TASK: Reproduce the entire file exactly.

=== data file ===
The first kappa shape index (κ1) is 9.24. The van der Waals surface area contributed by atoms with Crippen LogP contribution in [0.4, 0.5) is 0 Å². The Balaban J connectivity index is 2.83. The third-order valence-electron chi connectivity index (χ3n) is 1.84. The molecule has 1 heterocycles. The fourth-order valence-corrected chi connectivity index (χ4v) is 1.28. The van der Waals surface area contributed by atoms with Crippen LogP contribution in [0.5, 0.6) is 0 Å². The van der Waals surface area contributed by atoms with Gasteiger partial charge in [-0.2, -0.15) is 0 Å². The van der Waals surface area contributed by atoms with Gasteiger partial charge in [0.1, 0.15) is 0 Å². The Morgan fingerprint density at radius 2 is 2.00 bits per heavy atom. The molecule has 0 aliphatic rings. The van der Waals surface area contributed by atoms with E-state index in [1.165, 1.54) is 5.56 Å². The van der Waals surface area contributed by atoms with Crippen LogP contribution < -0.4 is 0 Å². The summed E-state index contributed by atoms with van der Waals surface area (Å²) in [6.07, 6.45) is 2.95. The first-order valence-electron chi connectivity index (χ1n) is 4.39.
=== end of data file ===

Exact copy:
The first kappa shape index (κ1) is 9.24. The van der Waals surface area contributed by atoms with Crippen LogP contribution in [0.4, 0.5) is 0 Å². The Balaban J connectivity index is 2.83. The third-order valence-electron chi connectivity index (χ3n) is 1.84. The molecule has 1 heterocycles. The fourth-order valence-corrected chi connectivity index (χ4v) is 1.28. The van der Waals surface area contributed by atoms with Crippen LogP contribution in [0.5, 0.6) is 0 Å². The van der Waals surface area contributed by atoms with Gasteiger partial charge in [-0.2, -0.15) is 0 Å². The van der Waals surface area contributed by atoms with Gasteiger partial charge in [0.1, 0.15) is 0 Å². The Morgan fingerprint density at radius 2 is 2.00 bits per heavy atom. The molecule has 0 aliphatic rings. The van der Waals surface area contributed by atoms with E-state index in [1.165, 1.54) is 5.56 Å². The van der Waals surface area contributed by atoms with Crippen LogP contribution < -0.4 is 0 Å². The summed E-state index contributed by atoms with van der Waals surface area (Å²) in [6.07, 6.45) is 2.95. The first-order valence-electron chi connectivity index (χ1n) is 4.39.